SEATTLE — This week’s heat wave is bringing sweltering conditions across the Pacific Northwest, but the heat doesn’t impact every neighborhood equally.
Earlier this year, King County announced it’s developing an Extreme Heat Mitigation plan to better handle heat waves.
The goal is to help people better prepare and adapt to extreme heat and find community solutions to cope with the impact of climate change.
Data from King County shows certain neighborhoods — particularly lower income ones — tend to get much hotter. And part of the county’s plan is to work on closing the heat disparity gap.
“It’s crazy. This is the crazy weather,” said Edith Rodriguez, a Kent resident who has lived in the Seattle area for the past 30 years. She says she’s noticed more heat waves that come with more intensity. “Yes, more extreme,” Rodriguez said.
Heat waves hit western Washington particularly hard because most homes still don’t have air conditioning. According to the U.S. Census Bureau, about 56% of homes in the Seattle metro-area didn’t have AC in 2019, the most recent American Housing Survey said.
And some neighborhoods are worse off because they tend to get much hotter. Lara Whitely Binder is King County’s climate preparedness manager.
“We definitely see in South King County we have higher temps, and areas where we see a significant overlap with low-income, health disparities,” Binder said.
A heat map of temperatures in King County taken on a July evening in 2020 shows the difference between cooler neighborhoods and hot ones spanned 20 degrees.
The hottest concentration is in South King County, with red areas dominating the map in South Seattle, Renton, Kent, and Auburn.
It has some neighbors in Kent watching out for each other.
During the last heat wave in June, Rodriguez said she lent out their window air conditioner to a family with a newborn.
“To her to keep her baby and family a little cooler and she was so grateful. And the baby so happy sleeping in the cold,” Rodriguez said.
Public Health Seattle-King County acknowledges the heat disparity.
“People in lower socioeconomic communities and people of color are frequently living in areas where the heat is more intense and there’s nowhere to go to escape it,” said Dr. Jeff Duchin, the county’s health officer.
During last year’s record-breaking heat wave, temperatures reached 118 degrees in the hottest areas. The Washington State Department of Health says the extreme heat killed 91 people across the state.
Last year was really bad, Rodriguez said.
“I never thought I’d see so much heat stroke in such a short period of time,” said Gabriel Debay, a Shoreline Fire paramedic in a video shared by Public Health.
One reason for those dramatically hotter neighborhoods is that those areas tend to have a lot more concrete and fewer greenspaces and tree canopy. For example, Kent’s industrial business district shows noticeably fewer trees from a satellite view.
Erica Asinas is with the University of Washington’s Climate Impacts Group.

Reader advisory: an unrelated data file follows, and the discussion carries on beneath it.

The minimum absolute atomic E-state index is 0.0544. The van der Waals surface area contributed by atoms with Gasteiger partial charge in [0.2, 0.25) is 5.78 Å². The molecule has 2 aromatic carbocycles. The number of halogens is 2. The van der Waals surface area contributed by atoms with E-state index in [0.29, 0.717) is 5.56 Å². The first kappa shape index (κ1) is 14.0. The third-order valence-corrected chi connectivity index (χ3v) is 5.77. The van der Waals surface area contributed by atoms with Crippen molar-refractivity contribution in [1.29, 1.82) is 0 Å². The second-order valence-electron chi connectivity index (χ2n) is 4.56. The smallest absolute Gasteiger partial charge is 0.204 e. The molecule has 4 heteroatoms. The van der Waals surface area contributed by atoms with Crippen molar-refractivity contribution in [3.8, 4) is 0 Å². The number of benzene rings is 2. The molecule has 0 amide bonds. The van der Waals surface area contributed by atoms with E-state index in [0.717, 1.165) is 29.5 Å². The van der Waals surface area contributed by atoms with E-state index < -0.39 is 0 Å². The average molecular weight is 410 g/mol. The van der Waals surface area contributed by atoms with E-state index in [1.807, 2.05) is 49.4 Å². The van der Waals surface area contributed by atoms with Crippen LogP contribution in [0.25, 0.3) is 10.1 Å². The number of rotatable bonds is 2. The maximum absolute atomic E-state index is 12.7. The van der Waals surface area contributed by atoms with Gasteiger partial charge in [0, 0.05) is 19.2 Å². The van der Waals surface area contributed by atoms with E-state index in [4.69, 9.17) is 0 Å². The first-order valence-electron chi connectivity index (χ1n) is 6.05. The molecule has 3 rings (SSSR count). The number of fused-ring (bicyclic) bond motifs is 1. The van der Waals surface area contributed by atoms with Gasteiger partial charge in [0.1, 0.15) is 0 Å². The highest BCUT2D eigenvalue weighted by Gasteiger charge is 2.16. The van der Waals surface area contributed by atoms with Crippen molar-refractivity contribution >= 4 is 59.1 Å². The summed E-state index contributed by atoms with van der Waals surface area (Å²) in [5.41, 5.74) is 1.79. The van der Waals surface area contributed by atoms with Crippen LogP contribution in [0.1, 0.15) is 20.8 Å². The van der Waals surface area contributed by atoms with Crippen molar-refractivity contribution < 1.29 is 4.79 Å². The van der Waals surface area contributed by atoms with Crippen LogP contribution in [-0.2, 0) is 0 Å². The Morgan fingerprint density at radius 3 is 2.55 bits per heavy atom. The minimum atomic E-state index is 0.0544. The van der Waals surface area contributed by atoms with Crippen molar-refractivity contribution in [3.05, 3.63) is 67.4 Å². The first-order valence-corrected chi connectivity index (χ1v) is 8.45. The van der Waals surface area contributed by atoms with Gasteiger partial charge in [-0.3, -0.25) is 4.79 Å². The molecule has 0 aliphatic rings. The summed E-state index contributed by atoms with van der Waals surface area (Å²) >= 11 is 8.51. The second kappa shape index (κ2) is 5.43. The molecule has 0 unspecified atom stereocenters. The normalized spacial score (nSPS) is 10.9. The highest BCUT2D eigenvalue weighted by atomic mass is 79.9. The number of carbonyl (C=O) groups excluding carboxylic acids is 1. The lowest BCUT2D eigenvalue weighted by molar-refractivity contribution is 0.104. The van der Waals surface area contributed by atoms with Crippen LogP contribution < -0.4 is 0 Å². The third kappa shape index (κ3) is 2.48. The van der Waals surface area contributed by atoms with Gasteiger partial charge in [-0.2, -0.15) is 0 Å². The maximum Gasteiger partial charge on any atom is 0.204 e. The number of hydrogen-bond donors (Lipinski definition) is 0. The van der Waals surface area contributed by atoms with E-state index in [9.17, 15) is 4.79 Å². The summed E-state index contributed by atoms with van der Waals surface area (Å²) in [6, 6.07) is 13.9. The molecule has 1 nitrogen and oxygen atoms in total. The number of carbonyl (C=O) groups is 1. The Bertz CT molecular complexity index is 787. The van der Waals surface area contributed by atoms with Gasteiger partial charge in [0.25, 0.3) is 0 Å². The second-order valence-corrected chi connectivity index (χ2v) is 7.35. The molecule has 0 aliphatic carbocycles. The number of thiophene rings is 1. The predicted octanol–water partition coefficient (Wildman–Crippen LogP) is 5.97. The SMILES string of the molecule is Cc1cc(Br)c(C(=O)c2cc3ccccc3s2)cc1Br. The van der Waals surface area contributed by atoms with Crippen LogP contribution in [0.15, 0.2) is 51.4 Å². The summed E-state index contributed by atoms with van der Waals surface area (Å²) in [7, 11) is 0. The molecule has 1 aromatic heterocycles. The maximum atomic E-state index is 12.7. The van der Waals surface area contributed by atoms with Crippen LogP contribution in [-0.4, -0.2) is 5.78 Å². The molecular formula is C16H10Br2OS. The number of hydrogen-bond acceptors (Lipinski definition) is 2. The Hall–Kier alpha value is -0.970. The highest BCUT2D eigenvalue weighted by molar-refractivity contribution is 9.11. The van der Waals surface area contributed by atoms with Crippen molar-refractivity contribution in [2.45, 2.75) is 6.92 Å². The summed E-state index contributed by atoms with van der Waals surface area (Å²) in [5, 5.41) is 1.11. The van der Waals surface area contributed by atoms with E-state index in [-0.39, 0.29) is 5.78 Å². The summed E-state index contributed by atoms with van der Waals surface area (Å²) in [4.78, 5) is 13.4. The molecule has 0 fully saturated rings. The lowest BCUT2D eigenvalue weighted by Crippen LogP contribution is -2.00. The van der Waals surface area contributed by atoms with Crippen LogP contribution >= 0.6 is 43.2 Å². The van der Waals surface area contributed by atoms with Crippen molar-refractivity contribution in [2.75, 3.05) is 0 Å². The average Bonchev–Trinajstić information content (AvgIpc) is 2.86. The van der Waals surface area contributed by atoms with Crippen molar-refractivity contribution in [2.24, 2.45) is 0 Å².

Her focus is how social and political systems play a role on communities adapting to climate change.
For example, a history of segregation in the U.S. means today, more faces of color are in certain neighborhoods.
“Climate change doesn’t fall on a blank landscape. It always falls in a context. And in this country, that context is this crazy racial wealth gap where we’re seeing prevalent inequities shaped over time,” Asinas said.
Now, King County is working on its extreme heat mitigation plan to get the county better prepared -- and it includes efforts to close the heat gap.
“That process is going to include a number of options, particularly with engaging with front-line community,” Whitley-Binder said.
The county has created a “Climate Equity Community Task Force” with more than a dozen people of all different backgrounds.
Michelle Montgomery with the University of Tacoma says including diverse voices can lead to dramatically different ideas on the table — and solutions. Montgomery is an associate professor of American Indian Studies and Ethnic, Gender, and Labor Studies, and her research in part focuses on climate justice and environmental ethics connected to Indigenous Peoples’ identities.
“If there was low-income housing that had more greener infrastructure, would you really need air conditioning all the time?” Montgomery said.
“What is diversity, what is inclusion and what does that mean? So for somebody that lives in Magnolia or Queen Anne, heat extreme to them might be I need a pool,” Montgomery said. “So there are different conversations about how you deal with heat,” she said.
Part of King County’s plan already includes creating more greenspace.
The “Three Million Trees Project” says tree planting will have an “emphasis on tree canopy in communities where there is the greatest need.”
Asinas points out even adding greenspace needs careful thought.
“You’re adding a public amenity - something that people want, which can increase real estate values in a particular neighborhood, and increase housing costs, and increase displacement risks,” Asinas said.
King County says they are keeping these issues in mind.
“The displacement that can happen when we make improvements in neighborhoods is a big concern for King County,” Whitley Binder said.
As King County works to get the county better prepared for extreme heat, Montgomery applauds the effort but warns to watch for caveats.
“That red spot — those outskirt communities have a voice,” Montgomery said.
King County hopes to have the extreme heat mitigation strategy planned by mid-2023.
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